Monday, September 24, 2007

Yom Kippur, Rav Kook, and Sukkah Building

The first semester is over for both of us now, we've got a few weeks off until the next (and much longer) semester begins. Now for story times: A few posts ago we mentioned the Selichot services which between Rosh HaShana and Yom Kippur become especially important. This past Wednesday night Naomi's school took a trip to Hebron to visit Marat HaMachepela (The Tomb of the Patriarchs). This is the cave (the building's built on top of it) that Abraham bought to bury Sarah. Here too are the graves of Isaac and Rebecca, and Jacob and Leah.

Naomi's school hired a bus to take us there - I'm pretty sure I've never been there myself before - and it was quite an experience. Hebron is a major Arab town, there is a large Jewish town next door (Kiriat Arba) but for the most part Hebron is completely Arab. Anyway, it's one of the oldest towns in the country - that's saying a lot for Israel - and it showed. Lots of windy narrow streets that a tour bus is navigating only to show up in a large parking lot where thousands of other people have assembled trying to make their way into the building.

I took some rather poor (due to the lighting) pictures inside, but the link above will give you a great idea of what it looks like. It really was very cool, Hebron reminded me a lot like across between Madaba (a city in Jordan) and Istanbul (Turkey); because it's a very large city but has a distinctly Arab flavor. I think we will be going back there in the day time sometime this coming week to get a real tour of the Cave.

Maybe then I'll have some better pictures to show you guys of the inside.

For Yom Kippur we were here at my Yeshiva. Naomi cooked a feast for the holiday beforehand - since it's a fast day we traditionally have a major meal ahead of time - she went all out for this one, we had a bunch of friends over for it; including Adam R. The davening (prayers) on the holiday itself were just outstanding. We spent all day there, a totaling close to 15 hours there in total over the 25 hour day.

The Rosh Yeshiva (Head of School) gave a very interesting class about how there are two types of Tshuva (usually translated as "Repentance"). The one we normally think about is atoning for our sins - a major theme of the day to be sure - but there is another type. Tshuva for being a good person. He read us a Talmudic tale about two people one called a righteous man and the other called and evil one. What was the difference between them? In fact they are both righteous just one only went over his religious studies 100 times and the other one 101 times. The point being is that most of us - deservedly I think - consider ourselves to be descent human beings, but even we are required to do tshuva because we aren't progressing. If we stay as the same decent person we always were it's basically a waste of talent, we need to find more ways to continue to grow or else we're considered to be evil.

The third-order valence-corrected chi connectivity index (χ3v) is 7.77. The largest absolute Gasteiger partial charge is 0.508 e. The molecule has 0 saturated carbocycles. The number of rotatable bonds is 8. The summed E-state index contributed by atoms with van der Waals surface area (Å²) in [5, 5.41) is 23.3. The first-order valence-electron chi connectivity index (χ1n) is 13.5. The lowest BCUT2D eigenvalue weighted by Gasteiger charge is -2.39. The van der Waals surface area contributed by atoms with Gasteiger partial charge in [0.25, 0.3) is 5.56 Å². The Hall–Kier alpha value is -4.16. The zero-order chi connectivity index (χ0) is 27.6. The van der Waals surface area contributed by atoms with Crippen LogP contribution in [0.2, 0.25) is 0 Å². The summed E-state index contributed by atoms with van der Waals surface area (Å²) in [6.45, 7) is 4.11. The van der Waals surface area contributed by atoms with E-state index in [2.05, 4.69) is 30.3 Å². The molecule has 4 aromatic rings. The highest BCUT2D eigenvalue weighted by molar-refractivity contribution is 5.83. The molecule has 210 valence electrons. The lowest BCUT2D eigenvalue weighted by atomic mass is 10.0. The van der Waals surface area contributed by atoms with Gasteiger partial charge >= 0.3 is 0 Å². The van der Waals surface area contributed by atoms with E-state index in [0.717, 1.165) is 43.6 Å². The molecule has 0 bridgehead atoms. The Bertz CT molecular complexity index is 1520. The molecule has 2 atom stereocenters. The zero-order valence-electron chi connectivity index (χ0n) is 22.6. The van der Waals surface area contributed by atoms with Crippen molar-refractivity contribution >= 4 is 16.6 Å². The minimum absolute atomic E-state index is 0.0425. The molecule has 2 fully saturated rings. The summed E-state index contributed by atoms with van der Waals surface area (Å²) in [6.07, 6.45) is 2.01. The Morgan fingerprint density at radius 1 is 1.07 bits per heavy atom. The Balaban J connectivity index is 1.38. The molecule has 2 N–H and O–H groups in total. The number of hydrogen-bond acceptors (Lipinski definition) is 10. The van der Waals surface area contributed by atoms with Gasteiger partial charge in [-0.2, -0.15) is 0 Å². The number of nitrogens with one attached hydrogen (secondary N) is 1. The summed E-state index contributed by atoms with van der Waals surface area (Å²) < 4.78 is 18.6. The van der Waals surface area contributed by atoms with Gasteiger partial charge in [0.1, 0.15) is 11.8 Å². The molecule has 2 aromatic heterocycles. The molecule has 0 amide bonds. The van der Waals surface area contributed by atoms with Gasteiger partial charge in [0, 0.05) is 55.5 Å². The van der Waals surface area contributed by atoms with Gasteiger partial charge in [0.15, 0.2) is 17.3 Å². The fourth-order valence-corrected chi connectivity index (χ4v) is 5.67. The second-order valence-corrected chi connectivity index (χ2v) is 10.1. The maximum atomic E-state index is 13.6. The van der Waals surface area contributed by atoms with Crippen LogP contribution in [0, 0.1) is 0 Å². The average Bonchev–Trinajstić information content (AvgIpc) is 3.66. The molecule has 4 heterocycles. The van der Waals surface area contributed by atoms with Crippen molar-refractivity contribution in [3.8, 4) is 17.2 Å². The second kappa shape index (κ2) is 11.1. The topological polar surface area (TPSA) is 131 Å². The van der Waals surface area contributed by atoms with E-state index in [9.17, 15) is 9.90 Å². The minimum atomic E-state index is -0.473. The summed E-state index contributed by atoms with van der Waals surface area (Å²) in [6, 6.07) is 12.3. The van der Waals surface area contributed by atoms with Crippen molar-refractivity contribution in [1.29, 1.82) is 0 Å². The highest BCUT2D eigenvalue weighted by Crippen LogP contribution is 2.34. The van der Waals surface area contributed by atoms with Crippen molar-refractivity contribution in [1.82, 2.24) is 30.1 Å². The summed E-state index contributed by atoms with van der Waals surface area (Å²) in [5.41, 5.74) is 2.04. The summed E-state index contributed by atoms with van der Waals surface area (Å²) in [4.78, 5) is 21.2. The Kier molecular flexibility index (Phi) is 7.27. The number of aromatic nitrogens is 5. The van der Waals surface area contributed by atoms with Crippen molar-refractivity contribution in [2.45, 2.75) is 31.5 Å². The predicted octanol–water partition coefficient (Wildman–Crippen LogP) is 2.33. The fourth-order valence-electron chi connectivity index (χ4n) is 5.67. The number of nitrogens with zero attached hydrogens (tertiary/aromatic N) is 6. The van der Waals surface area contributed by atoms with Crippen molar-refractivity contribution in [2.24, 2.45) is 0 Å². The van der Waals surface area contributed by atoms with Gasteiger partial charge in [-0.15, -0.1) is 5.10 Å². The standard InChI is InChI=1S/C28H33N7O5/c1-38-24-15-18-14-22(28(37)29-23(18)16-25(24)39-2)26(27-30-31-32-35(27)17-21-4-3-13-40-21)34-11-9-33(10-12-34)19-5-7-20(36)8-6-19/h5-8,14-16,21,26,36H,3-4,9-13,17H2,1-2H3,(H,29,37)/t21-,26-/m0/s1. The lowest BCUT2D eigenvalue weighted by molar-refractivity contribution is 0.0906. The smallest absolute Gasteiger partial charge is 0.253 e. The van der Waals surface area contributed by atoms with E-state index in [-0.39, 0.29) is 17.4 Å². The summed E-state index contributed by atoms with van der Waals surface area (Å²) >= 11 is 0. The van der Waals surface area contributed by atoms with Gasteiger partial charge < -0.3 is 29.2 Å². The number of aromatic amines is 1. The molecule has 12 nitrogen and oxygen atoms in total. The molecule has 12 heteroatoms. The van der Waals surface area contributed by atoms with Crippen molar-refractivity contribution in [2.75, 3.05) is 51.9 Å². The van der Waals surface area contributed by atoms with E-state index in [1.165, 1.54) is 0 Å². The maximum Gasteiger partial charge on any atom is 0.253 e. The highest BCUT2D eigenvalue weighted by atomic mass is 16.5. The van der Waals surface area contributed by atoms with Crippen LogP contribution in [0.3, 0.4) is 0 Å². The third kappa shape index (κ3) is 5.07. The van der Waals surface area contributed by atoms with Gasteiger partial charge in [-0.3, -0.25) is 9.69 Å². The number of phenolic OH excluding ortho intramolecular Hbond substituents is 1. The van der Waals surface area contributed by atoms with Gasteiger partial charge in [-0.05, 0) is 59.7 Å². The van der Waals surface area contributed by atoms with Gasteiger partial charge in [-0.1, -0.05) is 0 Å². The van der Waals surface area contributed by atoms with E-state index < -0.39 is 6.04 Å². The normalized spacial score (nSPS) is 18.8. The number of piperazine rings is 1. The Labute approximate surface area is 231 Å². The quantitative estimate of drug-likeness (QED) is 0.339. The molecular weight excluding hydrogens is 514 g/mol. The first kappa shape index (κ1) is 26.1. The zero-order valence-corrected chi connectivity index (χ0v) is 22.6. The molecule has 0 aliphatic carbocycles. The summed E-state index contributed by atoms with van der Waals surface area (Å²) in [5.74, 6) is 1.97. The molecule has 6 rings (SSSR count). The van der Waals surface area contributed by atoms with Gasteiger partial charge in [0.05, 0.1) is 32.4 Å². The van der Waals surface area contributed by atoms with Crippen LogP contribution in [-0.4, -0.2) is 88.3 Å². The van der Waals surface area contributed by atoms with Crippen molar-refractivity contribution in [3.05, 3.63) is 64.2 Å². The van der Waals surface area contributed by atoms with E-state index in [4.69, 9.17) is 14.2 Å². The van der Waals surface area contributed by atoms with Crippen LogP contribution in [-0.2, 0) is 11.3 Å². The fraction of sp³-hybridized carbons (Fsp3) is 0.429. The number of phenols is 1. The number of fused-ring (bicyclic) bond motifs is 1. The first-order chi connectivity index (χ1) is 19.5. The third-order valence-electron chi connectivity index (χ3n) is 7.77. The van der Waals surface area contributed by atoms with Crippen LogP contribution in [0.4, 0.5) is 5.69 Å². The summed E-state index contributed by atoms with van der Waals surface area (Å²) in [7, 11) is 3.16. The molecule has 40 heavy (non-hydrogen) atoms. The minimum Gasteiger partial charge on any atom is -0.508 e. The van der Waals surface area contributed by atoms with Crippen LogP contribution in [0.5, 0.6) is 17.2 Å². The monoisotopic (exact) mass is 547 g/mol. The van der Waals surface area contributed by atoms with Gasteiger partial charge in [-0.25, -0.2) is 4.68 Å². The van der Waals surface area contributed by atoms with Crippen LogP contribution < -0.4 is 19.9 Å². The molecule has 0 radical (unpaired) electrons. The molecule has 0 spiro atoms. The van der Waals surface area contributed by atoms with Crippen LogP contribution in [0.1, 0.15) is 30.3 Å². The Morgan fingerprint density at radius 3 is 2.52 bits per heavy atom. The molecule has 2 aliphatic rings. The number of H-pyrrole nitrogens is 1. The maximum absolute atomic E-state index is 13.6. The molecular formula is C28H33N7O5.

I found the class to be very interesting and is very similar to a class I'm taking this year on the philosophy of Rav Kook who was the first Chief Rabbi of Palestine nearly 80 years ago. He is very well rooted in the Kabbalistic school of thought meaning that for him tshuva is progressive process. When we do tshuva we are progressing towards the divine ideal. He explicitly states that social revolutions are progressive - a worldly tshuva that will eventually bring us into harmony with perfection.

The four days between Yom Kippur and Sukkot are very hectic days. So far we've gone into Jerusalem to buy me a Lulav and Etrog set; and we bought items necessary for our Sukka. Just behind our apartment is an abandoned Sukka structure so today we spent a long time cleaning it up, adding a new pole, putting up the walls, making ceiling beams - quite fun. Again Adam R. helped us and we're still not quite done yet but it's coming along quite well. Sukkot doesn't start until Wednesday night so we have some time before we really have to get things together.

Here's a slide show of our Sukka fun.


Bethany said...

the green and white "walls" are very israeli of you... i like it

Dan said...

It is great to see you using your scout skills. You never know when they are going to come in useful.

Nate said...

I forgot to write in the post that I taught Naomi how to tie a few standard Boy Scout knots and Adam and I dubbed her a real Tenderfoot.